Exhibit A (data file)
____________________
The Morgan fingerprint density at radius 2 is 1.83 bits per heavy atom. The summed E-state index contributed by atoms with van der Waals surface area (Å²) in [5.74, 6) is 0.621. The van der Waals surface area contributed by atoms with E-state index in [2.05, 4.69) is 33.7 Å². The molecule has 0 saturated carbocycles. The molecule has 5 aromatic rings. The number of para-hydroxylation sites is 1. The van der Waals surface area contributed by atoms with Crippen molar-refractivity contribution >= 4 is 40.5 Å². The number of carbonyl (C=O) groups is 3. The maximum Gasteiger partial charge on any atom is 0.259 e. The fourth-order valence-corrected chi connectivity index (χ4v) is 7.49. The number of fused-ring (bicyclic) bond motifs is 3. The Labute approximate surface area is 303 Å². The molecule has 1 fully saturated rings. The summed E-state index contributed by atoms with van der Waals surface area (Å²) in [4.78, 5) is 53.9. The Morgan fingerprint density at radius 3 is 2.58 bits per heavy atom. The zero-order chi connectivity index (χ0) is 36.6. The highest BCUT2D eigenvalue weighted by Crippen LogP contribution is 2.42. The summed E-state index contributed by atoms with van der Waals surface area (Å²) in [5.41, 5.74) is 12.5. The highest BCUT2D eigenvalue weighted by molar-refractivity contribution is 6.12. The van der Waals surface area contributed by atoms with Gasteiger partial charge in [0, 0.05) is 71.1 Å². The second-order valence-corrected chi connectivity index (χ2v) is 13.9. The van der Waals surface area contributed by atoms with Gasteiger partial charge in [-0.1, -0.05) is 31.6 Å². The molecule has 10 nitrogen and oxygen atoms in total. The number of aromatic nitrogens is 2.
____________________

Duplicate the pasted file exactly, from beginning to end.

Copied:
The Morgan fingerprint density at radius 2 is 1.83 bits per heavy atom. The summed E-state index contributed by atoms with van der Waals surface area (Å²) in [5.74, 6) is 0.621. The van der Waals surface area contributed by atoms with E-state index in [2.05, 4.69) is 33.7 Å². The molecule has 0 saturated carbocycles. The molecule has 5 aromatic rings. The number of para-hydroxylation sites is 1. The van der Waals surface area contributed by atoms with Crippen molar-refractivity contribution >= 4 is 40.5 Å². The number of carbonyl (C=O) groups is 3. The maximum Gasteiger partial charge on any atom is 0.259 e. The fourth-order valence-corrected chi connectivity index (χ4v) is 7.49. The number of fused-ring (bicyclic) bond motifs is 3. The Labute approximate surface area is 303 Å². The molecule has 1 fully saturated rings. The summed E-state index contributed by atoms with van der Waals surface area (Å²) in [4.78, 5) is 53.9. The Morgan fingerprint density at radius 3 is 2.58 bits per heavy atom. The zero-order chi connectivity index (χ0) is 36.6. The highest BCUT2D eigenvalue weighted by Crippen LogP contribution is 2.42. The summed E-state index contributed by atoms with van der Waals surface area (Å²) in [5.41, 5.74) is 12.5. The highest BCUT2D eigenvalue weighted by molar-refractivity contribution is 6.12. The van der Waals surface area contributed by atoms with Gasteiger partial charge in [0, 0.05) is 71.1 Å². The second-order valence-corrected chi connectivity index (χ2v) is 13.9. The van der Waals surface area contributed by atoms with Gasteiger partial charge in [-0.1, -0.05) is 31.6 Å². The molecule has 10 nitrogen and oxygen atoms in total. The number of aromatic nitrogens is 2.